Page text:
This story is part of The Globe's coverage of Canada's sesquicentennial
A country is not just its people and places, but its stories. On the occasion of Canada's sesquicentennial, The Globe and Mail has invited a group of writers – from home and abroad – to celebrate the country's history in fiction. The results will be published throughout the course of 2017. In this introduction, Rivka Galchen travels back to the early 16th century.
Travelling to a new land and meeting new people can be unsettling! What kind of gifts should you bring? What kind of hospitality can you expect? How do you explain that being fully armed is the custom of your country? My captain used to say: Experience is the master of all things. In that spirit, I offer this worksheet, drawn from our own experiences, in the hope that it may prove of some use to future travellers.
1) It is a fine day in May, 1535, when, after twenty days at sea, you arrive at an island where marvelously fat birds are as thick on the ground as blades of grass; where beneath the wings of these birds you find smaller birds. This being your first encounter with the New Land, you:
a) gather more than a thousand birds within a half hour
b) catch a bear the next day
c) treat this generosity of the landscape as a ruse
Answer: A and B, because God is on your side.
2) In search of a harbour along a dangerous shoal, you catch sight of a Canadian man making signs that your boats should turn; you approach the man; the man flees. You:
a) leave as gifts for him a knife and a woolen girdle
b) fire rifles to impress him
Answer: God is on your side, so A suffices.
3) A few days later, you catch sight of forty or fifty canoes filled with Canadians. These Canadians row to shore. Wow, there are so many of them, way more than of you; they dance; they display what appear to be expressions of joy; they shout, Napou Tou Daman Asurtat!, which you don't understand, but which sounds friendly enough. In response, you set off two small cannons. Then, you shoot off fire-lances. They disperse!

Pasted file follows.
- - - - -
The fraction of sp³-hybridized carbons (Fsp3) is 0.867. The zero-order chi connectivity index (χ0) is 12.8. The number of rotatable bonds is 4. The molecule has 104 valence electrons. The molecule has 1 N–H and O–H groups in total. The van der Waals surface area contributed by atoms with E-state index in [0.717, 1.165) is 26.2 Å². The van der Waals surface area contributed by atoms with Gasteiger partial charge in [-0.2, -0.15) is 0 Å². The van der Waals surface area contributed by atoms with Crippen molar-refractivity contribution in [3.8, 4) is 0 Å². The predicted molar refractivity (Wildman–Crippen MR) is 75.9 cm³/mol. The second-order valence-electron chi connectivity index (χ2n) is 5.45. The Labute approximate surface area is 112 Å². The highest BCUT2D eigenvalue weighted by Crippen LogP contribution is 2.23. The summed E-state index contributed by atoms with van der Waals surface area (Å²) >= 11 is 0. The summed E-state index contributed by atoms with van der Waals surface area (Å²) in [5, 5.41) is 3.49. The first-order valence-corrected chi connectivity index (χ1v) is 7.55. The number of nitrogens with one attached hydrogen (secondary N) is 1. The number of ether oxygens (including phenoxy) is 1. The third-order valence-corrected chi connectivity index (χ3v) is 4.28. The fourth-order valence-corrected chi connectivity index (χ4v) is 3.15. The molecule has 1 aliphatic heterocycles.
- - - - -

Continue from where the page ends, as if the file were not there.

Discussion: What would Jesus have done?
4) You get to really know some Canadians. You know what they eat and how they dress and the name of their god. After a time, in their presence, you set up a large wooden cross. You kneel down before it, indicating that your god is here and in heaven; you seem to get a good response (though, of course, language barrier!). But then the local leader arrives, wearing a bear's skin and looking angry. Pointing at the cross, he goes on and on and on; your captain holds up an axe to him, pretending to make an offer of it as a gift (the "trinket solution"). When the leader in the bear's skin – Donnaconna is his name – approaches the axe, you have several men from your group seize both him and his two sons.
Result: You have introduced your religion!
Discussion: Now that you are the host, how can you make your new guests feel at ease?
5) After you dress up Donnaconna's two sons – they are named Dom Agaya and Taignoagny – in shirts and ribbons and red caps and brass necklaces, you release Donnaconna. After Mass, you set sail back toward Brittany, with your guests/captives/future-translators and you encounter a heavy storm for three days. Is this because:
a) God is expressing his wrath toward you with the storm
b) God is expressing his wrath toward the Canadians with the storm
c) God is expressing his grace by bringing you safely through the storm
d) Faith and meteorology are not as intertwined as you think?
Answer: God knows.
6) On your second voyage to the Country of Canadas, the day you arrive, you see more whales than you have seen in all your life. Another day, you see a tree, tall enough for the mast of a great ship, that is miraculously growing out of rock with no earth visible. In a river, you discover small white whales. And the hazelnuts here are so, so delicious.
Moral: Sometimes you should have no questions. Only a sense of gratitude and wonder, for the world that is your host.